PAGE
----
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Cardinal Sarah: Nigerians killed by terrorists are ‘martyrs’

January 2, 2020 CNA Daily News 1

Maiduguri, Nigeria, Jan 2, 2020 / 12:00 pm (CNA).- African Church leaders have responded to the reported Dec. 26 execution of 11 Nigerian Christians by a terrorist group affiliated with the Isamic State.

“We woke up a day after Christmas to the horrible news of the gruesome decapitation of Christian hostages by the Islamic State terrorists,” Fr. Benjamin Achi told ACI Africa Dec. 28.

Achi is director of communications in Nigeria’s Diocese of Enugu, where abductions targeting priests have been on the rise in recent months.

The priest’s comments referred to a Dec. 26 video depicting militants beheading 10 blindfolded captives, and shooting an eleventh.

The West African province of Islamic State, which broke off from Boko Haram in 2016, said the killings were revenge for the deaths of Islamic State’s caliph, Abu Bakr al-Baghdadi and other IS leaders, who were killed by a U.S. raid in October.

The captives were taken in recent weeks from the Maiduguri area in Borno state, the IS claimed.

Achi said the December killings might portend even more Islamist violence in Nigeria.

“This latest development gives serious cause for worry, especially in the wake of the latest move by the federal government of Nigeria to throw wide the borders of the country for anyone who wishes from any part of the continent to come in without visas and proper documentation,” the priest told ACI Africa.

The priest was referring to new visa regulations in Nigeria, which make it easier for Africans to enter the country. The regulations have been widely criticized within Nigeria.

“We are indeed concerned that this decision would facilitate the influx of more of these terrorists from other parts of Africa into Nigeria,” Achi said.

“Christians in all parts of Nigeria have been apprehensive overtime and have seen themselves as clear targets of the endless acts of terrorism being witnessed in the country,” Achi told ACI Africa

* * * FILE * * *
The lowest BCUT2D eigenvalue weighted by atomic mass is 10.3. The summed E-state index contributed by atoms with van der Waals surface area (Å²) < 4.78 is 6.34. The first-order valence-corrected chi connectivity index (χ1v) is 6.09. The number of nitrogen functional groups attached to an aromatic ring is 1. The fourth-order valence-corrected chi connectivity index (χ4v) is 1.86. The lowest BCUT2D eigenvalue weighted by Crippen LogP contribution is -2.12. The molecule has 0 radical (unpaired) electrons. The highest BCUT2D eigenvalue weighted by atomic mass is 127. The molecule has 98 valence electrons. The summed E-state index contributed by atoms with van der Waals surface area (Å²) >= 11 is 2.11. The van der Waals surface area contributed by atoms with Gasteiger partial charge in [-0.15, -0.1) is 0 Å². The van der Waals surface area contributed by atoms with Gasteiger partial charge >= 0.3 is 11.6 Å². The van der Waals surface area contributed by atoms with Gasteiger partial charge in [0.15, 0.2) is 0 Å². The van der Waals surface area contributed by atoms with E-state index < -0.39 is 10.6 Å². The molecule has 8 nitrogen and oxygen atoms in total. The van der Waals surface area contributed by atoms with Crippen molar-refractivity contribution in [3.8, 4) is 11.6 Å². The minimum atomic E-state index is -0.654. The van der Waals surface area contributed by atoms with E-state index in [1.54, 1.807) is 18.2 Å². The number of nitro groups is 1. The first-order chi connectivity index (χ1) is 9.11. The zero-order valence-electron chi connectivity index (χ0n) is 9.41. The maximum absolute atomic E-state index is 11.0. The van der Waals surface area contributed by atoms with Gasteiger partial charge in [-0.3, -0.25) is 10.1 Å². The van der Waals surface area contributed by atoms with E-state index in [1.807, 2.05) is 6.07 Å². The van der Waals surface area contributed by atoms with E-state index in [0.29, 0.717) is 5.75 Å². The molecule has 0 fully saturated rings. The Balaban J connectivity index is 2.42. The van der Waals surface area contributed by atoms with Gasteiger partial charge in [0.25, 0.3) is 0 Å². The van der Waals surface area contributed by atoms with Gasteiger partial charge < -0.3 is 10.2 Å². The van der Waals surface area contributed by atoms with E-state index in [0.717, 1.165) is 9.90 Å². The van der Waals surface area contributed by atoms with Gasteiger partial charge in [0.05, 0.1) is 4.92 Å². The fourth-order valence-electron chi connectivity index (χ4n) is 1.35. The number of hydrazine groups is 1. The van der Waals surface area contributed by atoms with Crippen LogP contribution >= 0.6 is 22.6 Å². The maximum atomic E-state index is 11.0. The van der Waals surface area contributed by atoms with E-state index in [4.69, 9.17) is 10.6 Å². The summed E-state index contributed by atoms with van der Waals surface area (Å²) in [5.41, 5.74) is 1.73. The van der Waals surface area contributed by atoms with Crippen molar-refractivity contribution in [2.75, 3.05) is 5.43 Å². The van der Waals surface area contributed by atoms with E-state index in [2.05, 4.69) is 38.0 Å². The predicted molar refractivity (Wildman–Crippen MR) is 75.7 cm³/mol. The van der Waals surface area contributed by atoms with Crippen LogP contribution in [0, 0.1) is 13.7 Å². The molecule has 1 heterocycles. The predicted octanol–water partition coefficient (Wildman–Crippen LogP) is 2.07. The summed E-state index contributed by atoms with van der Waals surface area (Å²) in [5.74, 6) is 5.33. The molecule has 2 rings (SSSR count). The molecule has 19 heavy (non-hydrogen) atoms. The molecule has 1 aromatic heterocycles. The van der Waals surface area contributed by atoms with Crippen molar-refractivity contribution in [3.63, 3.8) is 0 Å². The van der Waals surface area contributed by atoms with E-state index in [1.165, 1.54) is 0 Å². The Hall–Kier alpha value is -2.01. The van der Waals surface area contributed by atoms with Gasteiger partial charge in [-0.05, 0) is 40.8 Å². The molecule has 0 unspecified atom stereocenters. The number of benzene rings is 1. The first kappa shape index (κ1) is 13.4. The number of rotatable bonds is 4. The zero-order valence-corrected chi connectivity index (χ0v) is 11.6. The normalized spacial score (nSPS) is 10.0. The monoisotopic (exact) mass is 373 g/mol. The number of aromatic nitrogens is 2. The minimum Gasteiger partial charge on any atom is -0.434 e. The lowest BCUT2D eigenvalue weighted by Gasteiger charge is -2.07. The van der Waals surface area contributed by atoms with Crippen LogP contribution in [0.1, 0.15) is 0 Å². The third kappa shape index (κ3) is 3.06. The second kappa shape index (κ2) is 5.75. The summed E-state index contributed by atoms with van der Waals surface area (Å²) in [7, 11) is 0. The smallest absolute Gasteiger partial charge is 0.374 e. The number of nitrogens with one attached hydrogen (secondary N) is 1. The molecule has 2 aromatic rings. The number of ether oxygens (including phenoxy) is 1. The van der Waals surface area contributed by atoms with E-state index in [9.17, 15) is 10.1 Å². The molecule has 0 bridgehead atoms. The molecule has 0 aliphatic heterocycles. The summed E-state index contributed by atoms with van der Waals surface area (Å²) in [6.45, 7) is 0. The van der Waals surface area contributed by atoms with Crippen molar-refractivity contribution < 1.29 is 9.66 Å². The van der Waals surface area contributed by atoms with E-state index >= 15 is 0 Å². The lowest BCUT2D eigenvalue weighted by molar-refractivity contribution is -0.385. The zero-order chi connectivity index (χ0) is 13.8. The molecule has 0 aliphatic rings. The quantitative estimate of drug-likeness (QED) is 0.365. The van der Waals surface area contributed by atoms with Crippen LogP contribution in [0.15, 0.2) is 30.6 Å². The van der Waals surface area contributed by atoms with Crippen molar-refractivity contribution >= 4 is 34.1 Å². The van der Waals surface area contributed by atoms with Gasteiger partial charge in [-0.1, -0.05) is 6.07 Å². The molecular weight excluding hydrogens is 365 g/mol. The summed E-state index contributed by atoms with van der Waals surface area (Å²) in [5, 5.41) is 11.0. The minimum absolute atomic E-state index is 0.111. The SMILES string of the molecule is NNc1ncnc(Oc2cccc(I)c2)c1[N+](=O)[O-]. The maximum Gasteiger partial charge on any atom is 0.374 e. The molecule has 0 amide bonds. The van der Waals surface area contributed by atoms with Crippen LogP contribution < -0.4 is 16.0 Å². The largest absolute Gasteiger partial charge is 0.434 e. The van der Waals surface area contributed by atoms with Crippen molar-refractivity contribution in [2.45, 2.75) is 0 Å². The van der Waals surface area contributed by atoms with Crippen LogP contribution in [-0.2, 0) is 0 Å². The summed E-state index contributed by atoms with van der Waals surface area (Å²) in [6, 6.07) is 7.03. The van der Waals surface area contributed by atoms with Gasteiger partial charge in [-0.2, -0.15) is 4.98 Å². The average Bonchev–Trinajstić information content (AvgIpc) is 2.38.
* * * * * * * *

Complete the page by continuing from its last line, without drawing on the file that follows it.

On Dec. 28, Cardinal Robert Sarah, prefect of the Vatican’s Congregation for Divine Worship and Sacraments, tweeted about the Dec. 26 killings.

“In Nigeria, the murder of eleven Christians by mad Islamists is a reminder of how many of my African brothers in Christ live faith at the risk of their own lives,” Sarah wrote.

“These baptized are martyrs. They have not betrayed the Gospel,” they have not betrayed the Gospel,” the cardinal added.


In Nigeria, the murder of eleven Christians by mad Islamists is a reminder of how many of my African brothers in Christ live faith at the risk of their own lives. These baptized are martyrs. They have not betrayed the Gospel. Let us pray fervently for them. +RS

— Cardinal R. Sarah (@Card_R_Sarah) December 28, 2019

Archbishop Ignatius Kaigama of Nigeria’s Abuja Archdiocese sees the Christmas Day action by the IS as part of a continued effort to promote antagonism between Christians and Muslims in the country and region.

“They are trying to create a situation of war,” Kaigama told Vatican Radio.

“They want to see Muslims and Christians fighting.”

According to the archbishop, IS members hope that in the midst of the confusion, they might “have the upper hand and be able to destroy Christians, take over the country and even the neighboring countries.”


A version of this story was previously reported by ACI Africa, CNA’s African news partner. It has been translated and adapted by CNA.


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Abuse lawsuit window opens in California

January 2, 2020 CNA Daily News 1

Sacramento, Calif., Jan 2, 2020 / 10:00 am (CNA).- A three-year window opened in California Wednesday, allowing lawsuits over childhood sexual abuse that would normally be impeded by the state’s statute of limitations.

The window was created whe… […]

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Pope Francis apologizes for losing patience with woman who grabbed him